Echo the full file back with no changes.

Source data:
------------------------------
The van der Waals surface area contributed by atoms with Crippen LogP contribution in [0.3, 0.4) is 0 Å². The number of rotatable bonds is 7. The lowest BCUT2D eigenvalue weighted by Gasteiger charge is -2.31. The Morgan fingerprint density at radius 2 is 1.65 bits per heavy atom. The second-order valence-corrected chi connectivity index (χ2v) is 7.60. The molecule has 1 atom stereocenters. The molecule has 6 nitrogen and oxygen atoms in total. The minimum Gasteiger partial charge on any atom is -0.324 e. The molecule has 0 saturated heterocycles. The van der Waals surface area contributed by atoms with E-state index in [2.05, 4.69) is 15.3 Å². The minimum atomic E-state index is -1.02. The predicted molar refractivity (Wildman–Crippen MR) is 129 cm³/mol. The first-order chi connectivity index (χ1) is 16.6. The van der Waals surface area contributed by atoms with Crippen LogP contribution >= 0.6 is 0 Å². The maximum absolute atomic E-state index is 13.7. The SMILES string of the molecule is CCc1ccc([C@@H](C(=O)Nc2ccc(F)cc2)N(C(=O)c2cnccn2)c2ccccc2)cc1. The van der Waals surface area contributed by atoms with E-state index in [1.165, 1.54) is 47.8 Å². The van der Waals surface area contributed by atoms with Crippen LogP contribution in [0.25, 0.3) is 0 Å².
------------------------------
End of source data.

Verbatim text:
The van der Waals surface area contributed by atoms with Crippen LogP contribution in [0.3, 0.4) is 0 Å². The number of rotatable bonds is 7. The lowest BCUT2D eigenvalue weighted by Gasteiger charge is -2.31. The Morgan fingerprint density at radius 2 is 1.65 bits per heavy atom. The second-order valence-corrected chi connectivity index (χ2v) is 7.60. The molecule has 1 atom stereocenters. The molecule has 6 nitrogen and oxygen atoms in total. The minimum Gasteiger partial charge on any atom is -0.324 e. The molecule has 0 saturated heterocycles. The van der Waals surface area contributed by atoms with E-state index in [2.05, 4.69) is 15.3 Å². The minimum atomic E-state index is -1.02. The predicted molar refractivity (Wildman–Crippen MR) is 129 cm³/mol. The first-order chi connectivity index (χ1) is 16.6. The van der Waals surface area contributed by atoms with Crippen LogP contribution >= 0.6 is 0 Å². The maximum absolute atomic E-state index is 13.7. The SMILES string of the molecule is CCc1ccc([C@@H](C(=O)Nc2ccc(F)cc2)N(C(=O)c2cnccn2)c2ccccc2)cc1. The van der Waals surface area contributed by atoms with E-state index in [1.165, 1.54) is 47.8 Å². The van der Waals surface area contributed by atoms with Crippen LogP contribution in [0.25, 0.3) is 0 Å².